not only the fairness of the settlement, but the structure
and manner of the plan for the payment and distribution of
the assets for the benefit of the minor.
“in considering the fairness of a minor's state law
settlement, federal courts generally require that claims by
minors . . . be settled in accordance with the applicable
state law.” Lobaton v. City of San Diego, No.
3:15-cv-1416-GPC-DHB, 2017 WL 2610038, at *2 (S.D. Cal. June
16, 2017) (internal quotation marks and citation omitted).
California law requires court approval of a settlement for a
minor and attorney's fees to represent a minor. Cal.
Prob. Code § 3601; Cal. Fam. Code § 6602. Under
California state law, the Court is tasked with evaluating the
reasonableness of the settlement and determining whether the
compromise is in the best interest of the minor.
Espericueta v. Shewry, 164 Cal.App.4th 615, 619-20
(2008). Furthermore, California Probate Code Section 3601
authorizes the court approving a compromise of a minor's
disputed claim to “make a further order authorizing and
directing that reasonable expenses, medical or otherwise[, ]
... costs, and attorney's fees, as the court shall
approve and allow therein, shall be paid from the money or
other property to be paid or delivered for the benefit of the
minor.” Cal. Prob. Code § 3601(a). This
“bestows broad power on the court to authorize payment
form the settlement-to say who and what will be paid from the
minor's money-as well as direct certain individuals to
pay it.” Goldberg v. Superior Court, 23
Cal.App.4th 1378, 1382 (1994).
cases involving the settlement of a minor's claims, the
Ninth Circuit has stated that district courts should
“limit the scope of their review to the question of
whether the net amount distributed to each minor plaintiff is
fair, in light of the facts of the case, the minor's
specific claim, and recovery in similar cases.”
Robidoux, 638 F.3d at 1181-82. This inquiry should
be made “without regard to the proportion of the total
settlement value designated for adult co-plaintiffs or
plaintiffs' counsel - whose interests the district court
has no special duty to safeguard.” Id. at
1182. “So long as the net recovery to each minor
plaintiff is fair and reasonable in light of their claims and
average recovery in similar cases, the district court should
approve the settlement as proposed by the parties.”
the instant complaint was filed in San Diego County Superior
Court and alleges state law claims for negligence, negligent
infliction of emotional distress, and negligent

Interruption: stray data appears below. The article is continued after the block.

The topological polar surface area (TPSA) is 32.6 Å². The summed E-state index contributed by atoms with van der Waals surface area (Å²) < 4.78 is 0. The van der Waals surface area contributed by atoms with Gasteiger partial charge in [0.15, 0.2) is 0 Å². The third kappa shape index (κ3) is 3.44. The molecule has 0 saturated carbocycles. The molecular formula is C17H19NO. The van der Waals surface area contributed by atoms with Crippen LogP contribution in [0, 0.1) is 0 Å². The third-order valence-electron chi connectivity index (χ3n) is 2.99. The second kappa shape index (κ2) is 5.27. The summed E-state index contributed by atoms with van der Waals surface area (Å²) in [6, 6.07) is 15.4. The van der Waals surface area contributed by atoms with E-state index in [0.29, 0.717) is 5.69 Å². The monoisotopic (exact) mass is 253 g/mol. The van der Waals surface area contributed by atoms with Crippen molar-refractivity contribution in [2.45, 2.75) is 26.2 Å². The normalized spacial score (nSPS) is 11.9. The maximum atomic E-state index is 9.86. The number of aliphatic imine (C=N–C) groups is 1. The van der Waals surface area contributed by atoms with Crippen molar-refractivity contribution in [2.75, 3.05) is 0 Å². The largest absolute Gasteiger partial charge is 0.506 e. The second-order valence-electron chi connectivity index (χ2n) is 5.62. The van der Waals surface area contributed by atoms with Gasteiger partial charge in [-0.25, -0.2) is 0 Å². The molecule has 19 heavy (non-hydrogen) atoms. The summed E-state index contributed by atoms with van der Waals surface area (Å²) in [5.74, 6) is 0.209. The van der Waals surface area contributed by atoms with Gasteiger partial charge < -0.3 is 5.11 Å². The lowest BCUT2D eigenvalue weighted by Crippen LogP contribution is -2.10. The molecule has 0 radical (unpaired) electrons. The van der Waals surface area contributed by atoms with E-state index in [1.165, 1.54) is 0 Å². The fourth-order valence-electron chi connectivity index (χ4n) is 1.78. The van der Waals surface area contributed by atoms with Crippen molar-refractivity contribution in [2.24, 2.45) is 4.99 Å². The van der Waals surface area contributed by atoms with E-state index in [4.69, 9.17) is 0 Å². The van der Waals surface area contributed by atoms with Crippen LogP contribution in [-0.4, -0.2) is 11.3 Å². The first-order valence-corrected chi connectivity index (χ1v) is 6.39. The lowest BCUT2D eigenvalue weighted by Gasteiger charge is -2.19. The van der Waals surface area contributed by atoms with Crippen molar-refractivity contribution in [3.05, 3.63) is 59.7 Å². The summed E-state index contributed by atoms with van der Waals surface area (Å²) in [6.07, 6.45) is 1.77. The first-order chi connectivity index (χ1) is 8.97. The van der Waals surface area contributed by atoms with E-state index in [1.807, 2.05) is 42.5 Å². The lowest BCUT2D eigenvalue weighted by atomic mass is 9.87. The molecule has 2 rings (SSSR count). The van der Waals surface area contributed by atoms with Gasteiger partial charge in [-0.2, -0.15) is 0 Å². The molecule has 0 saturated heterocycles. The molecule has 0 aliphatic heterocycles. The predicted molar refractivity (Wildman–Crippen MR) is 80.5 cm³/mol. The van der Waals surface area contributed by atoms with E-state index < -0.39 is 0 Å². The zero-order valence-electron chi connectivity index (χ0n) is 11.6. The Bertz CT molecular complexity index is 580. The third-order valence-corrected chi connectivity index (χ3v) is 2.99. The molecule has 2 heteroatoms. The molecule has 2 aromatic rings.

misrepresentation. (ECF No. 1-2.) The Court, therefore, will
apply California law and focus on whether “the
compromise is sufficient to provide for the minor's
injuries, care and treatment.” Goldberg, 23
Cal.App.4th at 1382. Additionally, the Court will consider
the guidelines set forth in Robidoux because they
provide a “framework for evaluating the reasonableness
and fairness of Plaintiff's settlement.”
Lobaton, 2017 WL 2610038, at *2.
on a review of the petitions and applicable law, the Court
finds that the terms of the settlement are fair and
reasonable as to the minor Plaintiffs. Under the terms of the
settlement, Plaintiffs agree to accept $500, 000 in exchange
for dismissing their claims against Defendants. (ECF No. 40
at 2.) The settlement is apportioned according to the
following percentages: Mila is to receive 76.94%; Zoe is to
receive 11.53%; and Vesper is to receive 11.53%. (ECF No.
40-1 at 13.) The gross proceeds are to be apportioned
accordingly, with Mila receiving $384, 700 and each of her
sisters receiving $57, 650. (ECF Nos. 40-1 at 7, 40-2 at 7,
40-3 at 7.) After attorney's fees and costs, Mila will
receive $299, 707.18, Zoe will receive $45, 091, and Vesper
will receive $45, 091 to be paid into structured annuities.
(Id.) The minors' parents are not taking any
settlement funds and Plaintiffs' counsel reduced their
fee from 33 1/3% to 20% to ensure adequate compensation for
Mila. (Id.; 40-1 at 19.)
action was initiated in state court December 6, 2018 (ECF No.
1-2 at 2) and removed to federal court on February 20, 2019
(ECF No. 1.) Over the course of the litigation,
Plaintiffs' counsel conducted an extensive investigation
into the events surrounding Mila's injury, and the facts
of the case were thoroughly investigated in response to
Defendants' Motions to Dismiss on basis of lack of
personal jurisdiction and via participation in an Early
Neutral Evaluation with the undersigned judge. Based upon
consideration of the facts, the minor Plaintiffs' ...